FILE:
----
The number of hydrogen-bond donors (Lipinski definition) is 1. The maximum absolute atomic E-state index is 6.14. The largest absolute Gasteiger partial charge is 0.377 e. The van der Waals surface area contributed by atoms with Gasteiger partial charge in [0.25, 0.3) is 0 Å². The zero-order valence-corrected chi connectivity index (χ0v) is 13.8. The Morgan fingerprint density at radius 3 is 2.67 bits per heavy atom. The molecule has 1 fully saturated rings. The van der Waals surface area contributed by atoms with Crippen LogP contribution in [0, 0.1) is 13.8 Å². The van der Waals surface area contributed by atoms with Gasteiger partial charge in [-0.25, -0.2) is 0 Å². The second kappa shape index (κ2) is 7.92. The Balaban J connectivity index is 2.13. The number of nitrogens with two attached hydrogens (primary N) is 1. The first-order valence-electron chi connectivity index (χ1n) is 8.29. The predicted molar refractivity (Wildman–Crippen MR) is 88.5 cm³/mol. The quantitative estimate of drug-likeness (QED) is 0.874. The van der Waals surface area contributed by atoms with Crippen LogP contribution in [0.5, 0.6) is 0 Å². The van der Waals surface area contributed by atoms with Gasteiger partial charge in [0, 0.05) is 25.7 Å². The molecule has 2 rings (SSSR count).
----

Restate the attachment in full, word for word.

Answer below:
The number of hydrogen-bond donors (Lipinski definition) is 1. The maximum absolute atomic E-state index is 6.14. The largest absolute Gasteiger partial charge is 0.377 e. The van der Waals surface area contributed by atoms with Gasteiger partial charge in [0.25, 0.3) is 0 Å². The zero-order valence-corrected chi connectivity index (χ0v) is 13.8. The Morgan fingerprint density at radius 3 is 2.67 bits per heavy atom. The molecule has 1 fully saturated rings. The van der Waals surface area contributed by atoms with Crippen LogP contribution in [0, 0.1) is 13.8 Å². The van der Waals surface area contributed by atoms with Gasteiger partial charge in [-0.25, -0.2) is 0 Å². The second kappa shape index (κ2) is 7.92. The Balaban J connectivity index is 2.13. The number of nitrogens with two attached hydrogens (primary N) is 1. The first-order valence-electron chi connectivity index (χ1n) is 8.29. The predicted molar refractivity (Wildman–Crippen MR) is 88.5 cm³/mol. The quantitative estimate of drug-likeness (QED) is 0.874. The van der Waals surface area contributed by atoms with Crippen LogP contribution in [0.5, 0.6) is 0 Å². The van der Waals surface area contributed by atoms with Gasteiger partial charge in [0, 0.05) is 25.7 Å². The molecule has 2 rings (SSSR count).